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I am reading a post about mobile web development and ASP.NET MVC here: http://www.hanselman.com/blog/ABetterASPNETMVCMobileDeviceCapabilitiesViewEngine.aspx.

In the article, Scott Hanselman goes through the process of creating his own view engine to render different views based on whether the site is requested from a mobile web browser or not.

In his MobileHelpers class, he has several methods with signatures that are very foreign to me. Here's an example:

        public static void AddMobile<T>(this ViewEngineCollection ves, Func<ControllerContext, bool> isTheRightDevice, string pathToSearch)        
        where T : IViewEngine, new()    
        {        
            ves.Add(new CustomMobileViewEngine(isTheRightDevice, pathToSearch, new T()));    
        }   

I've worked a little bit with inline functions like this (I think thats what they're called) but this logic is eluding me. I don't understand the purpose of the where T : ...... line either.

Could you guys help me understand what is happening here?

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@James, already 4 answers saying exactly that. :) Also, `, not ' :) –  bzlm Jul 28 '11 at 15:34
    
@bzlm Ya, I was rushing and didn't pay attention. Not sure why I didn't get the dialog saying there were other answers available. Ah well. –  Jim D'Angelo Jul 28 '11 at 15:36

4 Answers 4

up vote 5 down vote accepted

It would help if you could identify which parts in particular are confusing to you. I've picked the two I think are the most likely based on your question, and explained those. If there is any other syntax that is confusing you, please edit your question to explain which.

Explanation for where T : IViewEngine, new()

C# allows you to place constraints on generic type parameters. You can read more about constraints here.

In your particular case, where T : IViewEngine means that whatever type T is must be a descendant of the IViewEngine class. where T : new() is special syntax that indicates that whatever type T is must have a default constructor.

Explanation for this ViewEngineCollection ves

The keyword this means that the method AddMobile is an extension method to the ViewEngineCollection class. This means that in addition to being called as AddMobile(someViewEngineCollection, ...), it can be called as someViewEngineCollection.AddMobile(...). You can read more about extension methods here.

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This is correct. As another example, you could say where T : Exception, which would allow type T to be an Exception, or any class derived from Exception. –  SpikeX Jul 28 '11 at 15:33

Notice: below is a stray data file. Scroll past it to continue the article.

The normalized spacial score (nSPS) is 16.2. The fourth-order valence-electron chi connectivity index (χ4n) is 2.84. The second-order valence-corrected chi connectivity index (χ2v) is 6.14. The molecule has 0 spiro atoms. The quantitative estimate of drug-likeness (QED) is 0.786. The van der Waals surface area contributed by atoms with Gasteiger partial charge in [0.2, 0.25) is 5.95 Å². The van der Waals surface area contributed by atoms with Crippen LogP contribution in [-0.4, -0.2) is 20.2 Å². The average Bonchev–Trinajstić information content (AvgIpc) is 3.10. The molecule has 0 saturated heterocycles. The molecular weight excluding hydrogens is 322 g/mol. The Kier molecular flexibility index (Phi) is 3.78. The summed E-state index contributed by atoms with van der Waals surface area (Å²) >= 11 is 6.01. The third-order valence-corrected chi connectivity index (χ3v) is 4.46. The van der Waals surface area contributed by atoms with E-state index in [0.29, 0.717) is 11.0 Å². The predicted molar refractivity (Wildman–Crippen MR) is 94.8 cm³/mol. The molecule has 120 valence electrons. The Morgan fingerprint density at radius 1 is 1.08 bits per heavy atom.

1  
Those are the two. Thnaks for the additional resources as well. –  quakkels Jul 28 '11 at 15:43

Where the calling device contains identification information in its user agent details (this is typically the browser name or something in webapp the method is aiming to match up a custom view engine to the route table for that device.

It's a bit generic and without context can be quite confusing but each device identifies itself in a unique way (well unique by device name at least).

essentially this method is identifying the right veiw engine to use to handle the device information given.

Since everyone else is trying to explain constraints and generics i thought i would leave that to the pros ...

http://msdn.microsoft.com/en-us/library/bb384067.aspx

... best way really ...

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This is known as an extension method. The this modifier on the first parameter allows the method to be called as if it's an instance method on the type `ViewEngineCollection. For example

ViewEngineCollection col = ...;
col.AddMobile<SomeType>(() => true, "thepath");

The second item you mentioned, where, is known as a generic constraint. It limits the set of types which can be used for T to those which have a public parameterless constructor and derive from IViewEngine

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I didn't realize that about extension methods. At least, I knew it, but it never "clicked" with me. It's so simple that I do this with Html Helpers all the time. But, now I have a deeper understanding of what's happening! –  quakkels Jul 28 '11 at 15:36

The this is for an extension method. So any reference to a ViewEngineCollection has an extension method called AddMobile. The where T : IViewEngine, new() is called a generic constraint.

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